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AOC pans bipartisan deals, casting shadow over infrastructure push

Rep. Alexandria Ocasio-Cortez (D-NY) claimed Thursday that a bipartisan infrastructure package would likely do little to help poor communities, raising more doubt about the future of a proposal backed by more than 20 moderate senators.

“Usually . . . when these bipartisan deals come together, they tend to underserve the communities that are already underserved,” Ocasio-Cortez told MSNBC. “Not only do those communities get left behind and cut out in these bipartisan deals, but corporate interests gets centered in these deals, as well.”

The nearly $1 trillion framework endorsed by 11 Republicans, nine Democrats and independent Sen. Angus King of Maine, who caucuses with the Democrats, reportedly calls for about $579 billion in new spending, including $110 billion on roads and highways, $66 billion on passenger and freight rail and $48 billion on public transit. An additional $47 billion would go toward efforts to fight climate change and there is money for electric vehicle charging stations.

The compromise plan would be paid for in part by tapping $120 billion in unspent COVID-19 relief money and $315 billion from the Paycheck Protection Program, created to help businesses pay workers during the coronavirus lockdowns. A debate is raging over whether the remainder would be paid by raising gas taxes through linking future increases to inflation. Democrats oppose that idea, while Republicans are adamant that the legislation not be paid for by tax increases on corporations or wealthy Americans.

The amount of Republican support for the framework suggests the proposal could receive the necessary 60 votes to pass the Senate. However, Ocasio-Cortez has previously warned that an infrastructure bill that does not sufficiently address climate change can’t count on universal Democratic support in the House, where the president’s party holds a slim majority.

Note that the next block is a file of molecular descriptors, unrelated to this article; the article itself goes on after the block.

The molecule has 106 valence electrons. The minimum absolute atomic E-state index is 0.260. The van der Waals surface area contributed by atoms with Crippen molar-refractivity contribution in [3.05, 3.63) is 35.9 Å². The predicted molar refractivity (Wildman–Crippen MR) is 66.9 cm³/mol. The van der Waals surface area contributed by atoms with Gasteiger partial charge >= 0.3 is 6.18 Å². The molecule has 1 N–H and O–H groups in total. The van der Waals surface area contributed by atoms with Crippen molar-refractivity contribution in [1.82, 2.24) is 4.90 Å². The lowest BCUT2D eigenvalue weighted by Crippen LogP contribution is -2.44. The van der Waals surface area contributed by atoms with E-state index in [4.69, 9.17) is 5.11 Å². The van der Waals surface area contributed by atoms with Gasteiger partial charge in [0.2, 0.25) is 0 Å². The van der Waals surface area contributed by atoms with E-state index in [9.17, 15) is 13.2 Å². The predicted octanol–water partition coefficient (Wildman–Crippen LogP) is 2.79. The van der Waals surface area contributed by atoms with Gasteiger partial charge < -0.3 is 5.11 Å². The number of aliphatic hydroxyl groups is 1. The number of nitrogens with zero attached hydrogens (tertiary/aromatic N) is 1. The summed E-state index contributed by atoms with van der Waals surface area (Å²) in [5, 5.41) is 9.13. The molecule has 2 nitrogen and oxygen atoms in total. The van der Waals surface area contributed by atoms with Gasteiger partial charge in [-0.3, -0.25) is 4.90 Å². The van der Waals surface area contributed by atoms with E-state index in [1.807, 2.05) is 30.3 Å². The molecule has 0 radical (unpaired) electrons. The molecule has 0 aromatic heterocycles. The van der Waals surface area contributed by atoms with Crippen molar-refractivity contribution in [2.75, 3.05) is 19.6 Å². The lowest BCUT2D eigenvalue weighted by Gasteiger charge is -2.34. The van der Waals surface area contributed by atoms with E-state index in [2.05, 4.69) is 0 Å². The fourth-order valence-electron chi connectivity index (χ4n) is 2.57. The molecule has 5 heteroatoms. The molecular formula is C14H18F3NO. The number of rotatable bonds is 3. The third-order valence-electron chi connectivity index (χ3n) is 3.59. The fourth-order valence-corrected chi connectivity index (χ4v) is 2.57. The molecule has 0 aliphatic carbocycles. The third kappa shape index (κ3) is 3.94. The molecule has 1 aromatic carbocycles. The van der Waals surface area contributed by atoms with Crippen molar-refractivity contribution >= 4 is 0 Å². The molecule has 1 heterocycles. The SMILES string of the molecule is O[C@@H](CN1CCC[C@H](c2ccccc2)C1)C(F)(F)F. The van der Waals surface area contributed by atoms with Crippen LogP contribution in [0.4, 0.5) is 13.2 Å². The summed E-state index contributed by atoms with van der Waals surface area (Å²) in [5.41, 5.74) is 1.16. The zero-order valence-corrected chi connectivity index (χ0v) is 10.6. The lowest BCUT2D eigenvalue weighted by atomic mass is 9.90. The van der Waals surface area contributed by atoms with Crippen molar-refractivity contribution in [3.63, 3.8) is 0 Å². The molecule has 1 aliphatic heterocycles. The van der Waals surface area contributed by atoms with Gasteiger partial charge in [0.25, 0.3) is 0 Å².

President Joe Biden has been circling back and forth with Republcian leadership to come up with a bipartisan infrastructure package.
President Joe Biden has been circling back and forth with Republican leadership to come up with a bipartisan infrastructure package.
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The democratic socialist echoed that criticism on Thursday, saying her Democratic colleagues should ask themselves: “Are we passing the deal that helps working people the most? Are we passing the deal that makes the most jobs? Are we passing a deal that brings down the most climate emissions? Are we passing a deal that raises wages and actually improves our infrastructure for the next generation?”

“If a bipartisan deal sucks up trillions of dollars in bridges to nowhere because it makes people feel good, then that’s going to be a huge concern,” the congresswoman added. “We need to make sure that we’re creating economic opportunities for people who are ignored in this country.”

Meanwhile, Senate Democrats are working on a sweeping $6 trillion plan that would go beyond traditional infrastructure to include far-left priorities such as lowering the Medicare eligibility age to 60 and adding dental, vision and hearing benefits. The measure would also incorporate a long-running effort to provide legal status for certain immigrants, including “Dreamers.”

Though Senate Democrats could theoretically use the parliamentary gambit of reconciliation to pass such a measure with 51 votes (Vice President Kamala Harris breaking a tie, if necessary) the wild card, as usual, is Sen. Joe Manchin (D-W.Va.), who backs the compromise framework, has balked at the cost of Biden’s initial proposal and has said he won’t support an infrastructure bill that doesn’t have bipartisan input.

House Speaker Nancy Pelosi, D-Calif., made it clear Thursday that there will almost certainly be a second bill from Democrats, regardless of whether a deal is reached. She also panned the effort to increase the gas tax.

“I don’t think the American people, America’s working families, should be footing the bill for roads and bridges and the rest that America’s wealthiest people and businesses are using,” she said.

With Post wires

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